In a personal injury action, the trial court granted defendant’s Motion in Limine and excluded three of plaintiff’s proposed witnesses as an evidence sanction for failure to respond completely to an interrogatory. Defendant had sent form interrogatory 12.1 asking about witnesses who witnessed “the incident,” and plaintiff responded with the name and address of one witness.
A man who was fired by a school district requested documents under the Public Records Act [Government Code section 6250, et seq.], but the school district refused to produce them. The superior court denied his petition because the man already has the documents. The Court of Appeal agreed with the man’s argument that he seeks production under the Public Records Act so he may release the documents to the public without being subjected to claims of improperly disclosing confidential information.
A judgment was entered against a man for unpaid credit card charges in a limited civil case. The man’s original debt was owed to a bank. The bank sold the account to a receivables company. The receivables company assigned the account to plaintiff. The declaration of plaintiff’s custodian of records, with attached bill of sale, assignment and monthly billing statements, was used at trial to prove the debt.
In 1999, City issued a conditional use permit [CUP 4153] permitting development of two hotels near Disneyland by some developers. At that time, the City intended to build an overpass on a portion of the property owned by the developers. In exchange for taking that portion of the property, the City promised to build a parking structure. Relying on the City’s promises and representations, the developers reduced the number of hotel rooms and made other design changes.
A man was falsely accused of sexual activity and held to answer after a preliminary hearing during which a fabricated lab report was used as evidence. After the charges were dismissed, the man sued a City and a police officer for violation of his civil rights under 42 U.S.C. § 1983. Immediately prior to trial, the parties settled the dispute and the man sought attorney fees in the amount of $1,448,397 based on 2,249.9 hours of compensable attorney hours and costs of $72,255. The trial court awarded $436,807.50 for fees and $23,935.07 for costs.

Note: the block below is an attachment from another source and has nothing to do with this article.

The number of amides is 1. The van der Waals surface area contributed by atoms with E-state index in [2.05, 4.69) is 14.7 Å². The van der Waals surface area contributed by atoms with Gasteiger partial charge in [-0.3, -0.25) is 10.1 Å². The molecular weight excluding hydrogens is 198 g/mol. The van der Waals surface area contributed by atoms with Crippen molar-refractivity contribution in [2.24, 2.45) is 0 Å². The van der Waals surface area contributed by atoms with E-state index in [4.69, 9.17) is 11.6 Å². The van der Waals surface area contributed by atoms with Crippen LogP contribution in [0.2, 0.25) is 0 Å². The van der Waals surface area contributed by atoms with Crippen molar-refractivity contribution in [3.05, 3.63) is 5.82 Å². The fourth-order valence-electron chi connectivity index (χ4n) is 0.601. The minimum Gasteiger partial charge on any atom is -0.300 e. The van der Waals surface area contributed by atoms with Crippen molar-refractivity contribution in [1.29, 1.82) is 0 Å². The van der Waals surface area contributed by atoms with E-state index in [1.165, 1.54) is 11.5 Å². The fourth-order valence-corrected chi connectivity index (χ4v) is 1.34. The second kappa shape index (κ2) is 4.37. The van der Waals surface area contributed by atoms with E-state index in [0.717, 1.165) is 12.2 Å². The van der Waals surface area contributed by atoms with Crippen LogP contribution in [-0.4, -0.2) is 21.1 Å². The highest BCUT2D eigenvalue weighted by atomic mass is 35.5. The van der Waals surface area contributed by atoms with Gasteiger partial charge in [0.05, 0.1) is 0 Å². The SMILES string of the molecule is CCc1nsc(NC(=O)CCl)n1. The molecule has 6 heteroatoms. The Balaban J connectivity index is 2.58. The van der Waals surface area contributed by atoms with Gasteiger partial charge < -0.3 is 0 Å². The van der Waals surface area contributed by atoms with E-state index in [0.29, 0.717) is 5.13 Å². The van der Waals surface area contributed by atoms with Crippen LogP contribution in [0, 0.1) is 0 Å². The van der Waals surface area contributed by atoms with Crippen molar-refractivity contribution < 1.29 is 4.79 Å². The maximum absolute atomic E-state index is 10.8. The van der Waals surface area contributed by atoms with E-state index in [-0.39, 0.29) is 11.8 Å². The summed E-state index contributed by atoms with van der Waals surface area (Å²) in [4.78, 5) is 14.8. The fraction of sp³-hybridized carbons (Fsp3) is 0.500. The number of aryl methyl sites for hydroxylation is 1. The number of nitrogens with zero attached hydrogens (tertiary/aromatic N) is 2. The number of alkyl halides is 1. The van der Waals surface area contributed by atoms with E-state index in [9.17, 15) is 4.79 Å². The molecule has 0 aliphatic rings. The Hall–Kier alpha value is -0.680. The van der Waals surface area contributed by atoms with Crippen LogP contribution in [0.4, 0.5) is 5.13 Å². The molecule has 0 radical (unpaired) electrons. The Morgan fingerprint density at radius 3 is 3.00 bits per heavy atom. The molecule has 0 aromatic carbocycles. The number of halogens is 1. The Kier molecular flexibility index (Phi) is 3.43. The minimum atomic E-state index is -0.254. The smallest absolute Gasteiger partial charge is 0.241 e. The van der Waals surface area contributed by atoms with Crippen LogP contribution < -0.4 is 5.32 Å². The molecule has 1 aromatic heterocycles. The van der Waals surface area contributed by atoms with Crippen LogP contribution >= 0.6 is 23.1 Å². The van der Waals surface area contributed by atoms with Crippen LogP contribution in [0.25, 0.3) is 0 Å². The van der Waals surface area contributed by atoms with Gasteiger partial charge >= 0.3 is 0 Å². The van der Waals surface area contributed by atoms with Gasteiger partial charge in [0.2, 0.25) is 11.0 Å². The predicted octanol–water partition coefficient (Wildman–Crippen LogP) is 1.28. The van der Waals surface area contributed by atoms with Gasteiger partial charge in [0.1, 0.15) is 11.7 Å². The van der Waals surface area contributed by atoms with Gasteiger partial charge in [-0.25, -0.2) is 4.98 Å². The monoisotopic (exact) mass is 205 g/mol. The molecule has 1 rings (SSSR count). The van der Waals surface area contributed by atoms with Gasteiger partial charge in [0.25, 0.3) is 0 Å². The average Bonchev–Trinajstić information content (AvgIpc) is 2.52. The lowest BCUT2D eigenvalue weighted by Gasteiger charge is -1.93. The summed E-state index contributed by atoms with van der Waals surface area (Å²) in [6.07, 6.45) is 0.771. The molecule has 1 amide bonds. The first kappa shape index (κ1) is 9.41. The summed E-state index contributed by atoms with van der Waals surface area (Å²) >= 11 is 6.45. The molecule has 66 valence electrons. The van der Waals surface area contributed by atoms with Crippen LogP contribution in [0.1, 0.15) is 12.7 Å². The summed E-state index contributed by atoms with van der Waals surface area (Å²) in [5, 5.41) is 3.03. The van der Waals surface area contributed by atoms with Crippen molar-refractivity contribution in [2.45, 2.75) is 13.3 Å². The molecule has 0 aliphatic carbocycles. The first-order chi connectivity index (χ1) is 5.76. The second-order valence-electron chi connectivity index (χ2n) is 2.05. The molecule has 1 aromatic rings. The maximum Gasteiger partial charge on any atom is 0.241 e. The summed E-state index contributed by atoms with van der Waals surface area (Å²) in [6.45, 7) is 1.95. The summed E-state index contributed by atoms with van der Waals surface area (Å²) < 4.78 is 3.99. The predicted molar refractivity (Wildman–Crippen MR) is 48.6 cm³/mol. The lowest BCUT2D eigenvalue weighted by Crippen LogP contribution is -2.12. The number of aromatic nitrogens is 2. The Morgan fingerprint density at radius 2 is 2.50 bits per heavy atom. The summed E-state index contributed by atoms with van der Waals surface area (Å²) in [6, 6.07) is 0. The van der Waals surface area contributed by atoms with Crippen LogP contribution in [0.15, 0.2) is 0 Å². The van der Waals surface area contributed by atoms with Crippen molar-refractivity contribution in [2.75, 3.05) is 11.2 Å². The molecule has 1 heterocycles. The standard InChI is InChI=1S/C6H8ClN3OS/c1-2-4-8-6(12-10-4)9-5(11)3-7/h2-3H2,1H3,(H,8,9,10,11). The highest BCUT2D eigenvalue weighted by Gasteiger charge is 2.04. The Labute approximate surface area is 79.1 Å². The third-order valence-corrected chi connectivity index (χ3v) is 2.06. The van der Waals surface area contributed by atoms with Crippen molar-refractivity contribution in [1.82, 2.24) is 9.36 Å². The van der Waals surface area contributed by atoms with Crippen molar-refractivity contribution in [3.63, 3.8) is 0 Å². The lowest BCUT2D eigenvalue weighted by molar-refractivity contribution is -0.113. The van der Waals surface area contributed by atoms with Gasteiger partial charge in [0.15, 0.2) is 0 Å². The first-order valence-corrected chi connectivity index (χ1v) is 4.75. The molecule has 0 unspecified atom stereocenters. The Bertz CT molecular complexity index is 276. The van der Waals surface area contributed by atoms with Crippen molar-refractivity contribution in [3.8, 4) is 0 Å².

The parents of a kindergartener filed a complaint, with the mother as guardian ad litem for the child, alleging the child was sexually molested by another kindergartener at school. The school district sought an order compelling the plaintiff kindergartener to submit to a mental examination, which would include personal interviews of the child and his parents by a psychiatrist.
While driving a GMC pickup truck owned by her father, a 17-year-old got into an accident. However, even though the daughter was the only one to drive the pickup, the father had excluded his daughter from insurance coverage in order to save money on premium payments. The daughter’s mother, who is the ex-wife of the father, had insurance on her own vehicles, but not the GMC.
In 2000, law firm #1 sent a letter to a lawyer offering him employment; the letter contained an arbitration provision. In 2006, law firm #2, which had subsumed law firm #1 in a merger, and the lawyer signed a termination agreement/resignation letter. Later, the lawyer sued law firm #2 for breach of the termination agreement. Law firm #2 petitioned for arbitration, and the lawyer contended the 2006 termination agreement, which did not contain an arbitration provision, constituted a novation of the offer letter.
The original action, which included claims for violations of the Racketeer Influenced and Corrupt Organizations Act [RICO; 18 U.S.C. §§ 1961-68], was filed in 1993 against multiple defendants. The foreign defendants were dismissed from the action based upon forum non conviens, and, after two decades in a Singapore arbitration against those foreign defendants, plaintiff was awarded $9 million, which award was fully paid. Thereafter, plaintiff, the manufacturer and distributor of semiconductor products, proceeded in federal court against the defendants for relief under RICO’s treble damages provision.
More than a year after plaintiff’s employment was terminated, he brought an action against his employer for common law wrongful termination against public policy, contending he was treated unfairly and discriminated against because he suffered a work-related injury and was disabled. Defendant employer brought a motion for summary judgment, arguing plaintiff’s action is barred by the exclusivity doctrine under Workers’ Compensation statutes and the one-year statute of limitations under the Fair Employment and Housing Act